Insurers, bankers, financial service providers and lawyers who recognize the advantages of plain English are on the front foot in differentiating themselves from competitors.

The matter of ethics also comes into play. It is a fundamental requirement that a legal contract be easily understood — not only by the lawyers who have prepared it, but by those who will be bound by its terms. The use of unclear or overly fancy language just leads to confusion about what exactly the parties’ obligations are.

In some cases, this uncertainty leads to court proceedings — which lead in turn to even more complicated language!

Right now, any company that uses plain English in its products has a jump on competitors, as there are surprisingly few doing it.

The opportunity to shore up the elusive and highly valued brand asset of trust is very real. The marketing case for plain English is self-evident. Plain English will go a long way towards putting you beyond all reasonable doubt and beyond the brand dangers of consumer suspicion.

Before: We agree to provide the Cover described in this Policy upon full payment of the gross premium as stated in the Schedule. If full payment of the gross premium as stated in the Schedule is not made, there is no Cover. Therefore the individual applying for the Cover is not covered.

After: Once you’ve paid the gross premium in the Schedule, you’re covered.

Before: We refer to your Group Salary Continuance (GSC) Plan claim. We wish to advise you of the following important information that relates to you. We note, as per the policy document, that your claim has been finalised. Please take this as your claim being finalized.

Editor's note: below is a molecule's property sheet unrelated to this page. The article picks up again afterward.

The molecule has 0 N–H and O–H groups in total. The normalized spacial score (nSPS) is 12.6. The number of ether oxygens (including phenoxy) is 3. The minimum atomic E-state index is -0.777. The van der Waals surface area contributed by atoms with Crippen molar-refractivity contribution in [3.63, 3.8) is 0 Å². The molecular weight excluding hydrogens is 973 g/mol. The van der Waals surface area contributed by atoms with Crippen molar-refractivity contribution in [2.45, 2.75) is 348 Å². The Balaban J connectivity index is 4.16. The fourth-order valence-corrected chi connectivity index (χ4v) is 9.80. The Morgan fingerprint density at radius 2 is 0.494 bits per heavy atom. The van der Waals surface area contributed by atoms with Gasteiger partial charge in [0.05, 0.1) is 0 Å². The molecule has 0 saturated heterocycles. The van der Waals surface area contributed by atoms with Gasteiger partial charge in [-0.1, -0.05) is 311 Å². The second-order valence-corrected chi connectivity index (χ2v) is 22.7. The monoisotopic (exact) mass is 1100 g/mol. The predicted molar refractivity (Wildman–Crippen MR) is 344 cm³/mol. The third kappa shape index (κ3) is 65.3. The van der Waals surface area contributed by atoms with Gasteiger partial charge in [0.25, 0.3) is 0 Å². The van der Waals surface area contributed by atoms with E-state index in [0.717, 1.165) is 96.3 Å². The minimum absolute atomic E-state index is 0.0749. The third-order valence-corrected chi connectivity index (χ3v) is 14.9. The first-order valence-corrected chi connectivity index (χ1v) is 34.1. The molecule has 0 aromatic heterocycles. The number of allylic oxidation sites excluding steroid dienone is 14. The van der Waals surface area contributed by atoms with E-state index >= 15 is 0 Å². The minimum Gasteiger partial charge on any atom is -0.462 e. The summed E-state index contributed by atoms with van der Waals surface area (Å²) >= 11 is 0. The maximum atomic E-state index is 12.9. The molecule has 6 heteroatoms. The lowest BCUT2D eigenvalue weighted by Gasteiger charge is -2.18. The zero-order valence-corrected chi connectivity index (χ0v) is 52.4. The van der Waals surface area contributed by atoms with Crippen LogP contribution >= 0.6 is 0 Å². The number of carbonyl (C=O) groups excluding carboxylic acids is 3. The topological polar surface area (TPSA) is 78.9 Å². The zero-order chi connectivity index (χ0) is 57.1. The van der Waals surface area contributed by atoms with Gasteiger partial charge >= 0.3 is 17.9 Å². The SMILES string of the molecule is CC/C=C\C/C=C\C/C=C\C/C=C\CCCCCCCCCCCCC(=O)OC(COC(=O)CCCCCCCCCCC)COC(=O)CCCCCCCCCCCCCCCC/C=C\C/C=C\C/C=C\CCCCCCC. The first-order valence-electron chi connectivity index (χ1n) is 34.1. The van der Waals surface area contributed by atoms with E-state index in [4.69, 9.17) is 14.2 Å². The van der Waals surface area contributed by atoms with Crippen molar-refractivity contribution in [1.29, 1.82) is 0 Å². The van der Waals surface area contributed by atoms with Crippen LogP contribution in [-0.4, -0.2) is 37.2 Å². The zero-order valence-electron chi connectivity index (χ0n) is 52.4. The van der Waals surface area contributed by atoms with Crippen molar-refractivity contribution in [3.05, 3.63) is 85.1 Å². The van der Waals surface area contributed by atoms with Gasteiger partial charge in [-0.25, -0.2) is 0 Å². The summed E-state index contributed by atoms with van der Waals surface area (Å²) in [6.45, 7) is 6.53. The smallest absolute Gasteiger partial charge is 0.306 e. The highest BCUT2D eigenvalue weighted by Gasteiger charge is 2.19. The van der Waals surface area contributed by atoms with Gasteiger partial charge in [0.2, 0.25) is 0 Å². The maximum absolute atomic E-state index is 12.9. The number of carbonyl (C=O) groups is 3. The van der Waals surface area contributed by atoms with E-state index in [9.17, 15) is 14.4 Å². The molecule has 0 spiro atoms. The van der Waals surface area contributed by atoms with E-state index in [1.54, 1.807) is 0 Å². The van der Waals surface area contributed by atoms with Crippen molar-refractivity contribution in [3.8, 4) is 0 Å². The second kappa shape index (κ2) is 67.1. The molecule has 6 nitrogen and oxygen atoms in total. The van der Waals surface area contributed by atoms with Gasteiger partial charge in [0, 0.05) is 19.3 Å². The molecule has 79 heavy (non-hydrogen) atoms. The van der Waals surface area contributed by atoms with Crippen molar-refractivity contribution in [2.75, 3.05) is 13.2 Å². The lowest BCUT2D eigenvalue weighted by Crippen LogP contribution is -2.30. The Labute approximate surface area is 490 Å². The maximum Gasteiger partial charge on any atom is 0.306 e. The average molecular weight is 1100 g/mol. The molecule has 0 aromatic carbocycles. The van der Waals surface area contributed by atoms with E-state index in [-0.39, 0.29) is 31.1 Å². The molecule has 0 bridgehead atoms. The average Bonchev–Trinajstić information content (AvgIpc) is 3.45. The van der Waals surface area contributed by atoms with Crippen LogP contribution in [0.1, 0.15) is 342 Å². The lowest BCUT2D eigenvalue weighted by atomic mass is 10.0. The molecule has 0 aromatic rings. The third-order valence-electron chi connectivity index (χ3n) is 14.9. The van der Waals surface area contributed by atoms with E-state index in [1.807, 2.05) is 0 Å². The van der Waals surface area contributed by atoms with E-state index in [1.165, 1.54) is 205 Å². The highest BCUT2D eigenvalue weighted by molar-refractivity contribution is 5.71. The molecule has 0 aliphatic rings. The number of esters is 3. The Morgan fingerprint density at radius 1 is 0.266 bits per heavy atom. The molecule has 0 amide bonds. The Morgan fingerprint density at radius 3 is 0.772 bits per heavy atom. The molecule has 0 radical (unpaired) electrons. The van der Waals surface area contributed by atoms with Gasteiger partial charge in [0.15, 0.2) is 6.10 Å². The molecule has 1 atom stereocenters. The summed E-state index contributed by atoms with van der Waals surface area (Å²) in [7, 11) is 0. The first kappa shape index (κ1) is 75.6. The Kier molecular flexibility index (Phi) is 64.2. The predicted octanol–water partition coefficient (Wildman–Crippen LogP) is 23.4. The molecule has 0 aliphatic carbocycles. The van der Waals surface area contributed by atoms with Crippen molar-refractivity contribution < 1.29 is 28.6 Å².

After: Congratulations. We’ve finalised your Group Salary Continuance (GSC) Plan claim.

Before: Please take this communication as confirmation that we have received your request to cancel your policy and confirm that your policy has now been cancelled.

After: As requested, we’ve cancelled your policy.

Contracts that speak more plainly and are more accessible to customers help to build the all-important sense of trust. Speaking with elegance may not be within everyone’s power, but simplicity and straightforwardness are. This is why brands should try to write as people speak — that is, in a plain, straightforward way.

So, don’t miss this valuable opportunity. As Thomas Edison once said: “Opportunity is missed by most people because it is dressed in overalls and looks like work”. This article also appeared in Lawyer’s Weekly.

Happy Clients

Thanks for all your efforts in helping Togethr Trustees get four annual reports completed on time in a year that we all agree has been extremely challenging. I look forward to working with you and the team next year.

Five Stars

Awenna Williams, Head of Experience, Togethr Trustees

Andrew and his team delivered the clear, streamlined annual report we wanted on time. And their flexibility and efficiency made the process run smoothly for us. A pleasure to work with!

Five Stars

Geoscape Australia

Andrew and his team have been fantastic to work with. Responsive, professional, and able to edit and condense complex information into an accessible form - and within the deadlines every time.

Five Stars

Indigenous Business Australia

The APM team were wholly professional and responsive. They met all deadlines and expectations for the project. APM skilfully negotiated the many challenges associated with project managing to get the best outcome for the Museum. The final result took our annual reporting to the next level. Thanks to everyone on the team!

Five Stars

Museum of Australian Democracy

I have known of Andrew and his team's expertise as specialist legal copywriters for many years, and have been finally able them to the test. I am so very glad that I could. They quickly responded to the brief and captured my company's tone of voice so well, that there were virtually no changes needed to the copy before it was finalised. Highly recommended!

Five Stars

Andrew Spalding, Founder & Managing Director at Get There